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February 09, 1985 - Image 1

Resource type:
Text
Publication:
The Michigan Daily, 1985-02-09

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Ninety-five Years
of
Editorial Freedom

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Lit i4a

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Mutability
Sunshine in the morning followed
by clouds in the afternoon. Highs
20-25.

Vol. XCV, No. 108

Copyright 1985, The Michigan Daily

Ann Arbor, Michigan - Saturday, February 9, 1985

Fifteen Cents

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'Gorillas'
encourage
students.
to go ape
By SEAN JACKSON
Just when people thought a tide of
conservatism had swept college cam-
puses, three students wearing gorilla
masks and paws descended upon
University classrooms vesterday.
The sophomores - who would identify
themselves only as Dave, Dave, and
Dave - did handsprings, cartwheels,
and flips through classes in Angell and
Mason Halls, as well as the Frieze and
Modern Languages Buildings.
PROF. DIANE Kirkpatrick's Art
History 102, held in Angell Hall Aud. A,
was invaded by the gorillas. She said
she had not seen such antics since the
late 1960's and 70's.
The gorillas hope to bring back thea
liberal spirit of the 60s and 70s. "Con-
servativeness is spreading rampant,
we want liberal ideas to spread across
campus," the Daves said.
"What we're trying to do is tell the
students here to loosen up ... to let their
hair down, to go apes, to go bannanas,"
said one of the three Daves.
THE FURRY trio made a dramatic
entrance into the art history class. They
raced down the aisles doing car-
twheels and flips, and bounced up on
stage to greet the dumbfounded Kirk-
patrick.
See GORILLA, Page 2

Safet
By ERIC MATTSON
After six years as head of University
security, Director of Safety Walter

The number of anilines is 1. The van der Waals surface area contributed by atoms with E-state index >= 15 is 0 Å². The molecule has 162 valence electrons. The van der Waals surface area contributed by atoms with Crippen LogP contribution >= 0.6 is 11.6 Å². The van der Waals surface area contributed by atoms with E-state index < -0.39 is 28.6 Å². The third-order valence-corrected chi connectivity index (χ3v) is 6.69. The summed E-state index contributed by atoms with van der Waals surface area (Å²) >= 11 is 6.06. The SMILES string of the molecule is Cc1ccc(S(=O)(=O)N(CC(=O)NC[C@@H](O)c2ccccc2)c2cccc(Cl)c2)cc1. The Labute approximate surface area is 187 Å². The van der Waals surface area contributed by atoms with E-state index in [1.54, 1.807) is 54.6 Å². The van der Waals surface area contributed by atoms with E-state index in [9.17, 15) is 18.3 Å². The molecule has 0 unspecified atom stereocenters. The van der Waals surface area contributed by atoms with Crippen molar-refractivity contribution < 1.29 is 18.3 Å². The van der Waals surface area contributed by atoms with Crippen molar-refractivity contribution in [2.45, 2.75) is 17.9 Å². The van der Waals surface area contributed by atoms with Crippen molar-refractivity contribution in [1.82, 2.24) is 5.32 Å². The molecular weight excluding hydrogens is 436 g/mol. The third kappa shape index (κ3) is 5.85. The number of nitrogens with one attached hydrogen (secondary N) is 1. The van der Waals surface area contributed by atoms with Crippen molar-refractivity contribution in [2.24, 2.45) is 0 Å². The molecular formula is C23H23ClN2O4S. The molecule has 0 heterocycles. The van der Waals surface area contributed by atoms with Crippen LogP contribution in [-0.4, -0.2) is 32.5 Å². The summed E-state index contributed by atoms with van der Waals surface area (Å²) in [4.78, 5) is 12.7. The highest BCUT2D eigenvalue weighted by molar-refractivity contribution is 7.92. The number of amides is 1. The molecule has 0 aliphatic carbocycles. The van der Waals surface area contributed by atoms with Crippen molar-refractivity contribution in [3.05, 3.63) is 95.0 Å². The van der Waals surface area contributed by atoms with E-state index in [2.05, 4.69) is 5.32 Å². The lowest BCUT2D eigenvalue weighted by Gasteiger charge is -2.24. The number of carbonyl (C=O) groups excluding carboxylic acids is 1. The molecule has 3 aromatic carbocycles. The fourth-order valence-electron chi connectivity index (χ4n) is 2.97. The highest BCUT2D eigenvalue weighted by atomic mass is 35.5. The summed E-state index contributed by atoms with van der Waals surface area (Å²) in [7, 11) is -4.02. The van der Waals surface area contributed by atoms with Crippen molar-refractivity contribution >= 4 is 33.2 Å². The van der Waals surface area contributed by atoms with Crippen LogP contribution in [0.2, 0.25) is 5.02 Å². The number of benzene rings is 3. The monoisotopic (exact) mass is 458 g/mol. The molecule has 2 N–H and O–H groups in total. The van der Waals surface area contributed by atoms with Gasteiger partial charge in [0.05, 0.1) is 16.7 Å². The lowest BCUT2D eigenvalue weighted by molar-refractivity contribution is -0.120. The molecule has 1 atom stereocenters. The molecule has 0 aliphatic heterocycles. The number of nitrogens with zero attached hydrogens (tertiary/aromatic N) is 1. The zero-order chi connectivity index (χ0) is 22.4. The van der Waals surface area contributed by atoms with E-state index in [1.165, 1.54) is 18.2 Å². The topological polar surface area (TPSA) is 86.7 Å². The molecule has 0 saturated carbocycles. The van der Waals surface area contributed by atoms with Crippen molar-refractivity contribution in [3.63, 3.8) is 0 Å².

Stevens said yesterday he will retire at
the end of this month.
Stevens' retirement will not be an-
nounced officially until Monday, when
the University begins to accept ap-
plications for the post.
DIRECTOR of Business Operations
John Weidenbach, who will appoint
Stevens' successor, acknowledged that
at least one person from within the
safety department has already applied
for the post. He declined to elaborate.
Other sources, however, said the heir
apparent is Leo Heatley, assistantj
director of safety and a candidate in
last year's county sheriff's race.
Anne Ryan, chairwoman of Michigan
Student Assembly's Women's Issues
Committee, said she thinks Heatley will
succeed Stevens.
"IT'S MY impression that the'
decision has already been made," she

director

retirement

said. "It was a chain-of-command in-
stead of an interview process.
Heatley last night declined to com-
ment on the report.
The biggest issue the incoming direc-
tor will face is the perennial question of
whether to make the University's
security department an official police
force.
STEVENS said the new set-up, which
is common practice at campuses
throughout the country, would have a
number of advantages. For one thing,
he said, a University police force would
be "completely dedicated to The
University of Michigan.'
He added that students could benefit
from a police force that is "totally
familiar with the University."
As it stands now, Stevens said,
responsibility for campus security is
divided amongst the Ann Arbor Police
Department, the security department
at University Hospitals, and general
See NEW, Page 2

Stevens
... to retire this month

Investigators clear U-Club

Daily Photo by MATT PETRIE
The three gorillas who bounced through classes yesterday take a minute to
pose for a group photo. The apes dropped in on classes in Angell and Mason
Halls and the Frieze and Modern Languages Buildings.

Exiles: Communists repress art

By BILL HAHN
When Communism was young in the
early 1900s, writers and artists in
Eastern Europe enjoyed substantial
freedom.
But by 1956,"the year of Soviet leader
Joseph Stalin's death, culture was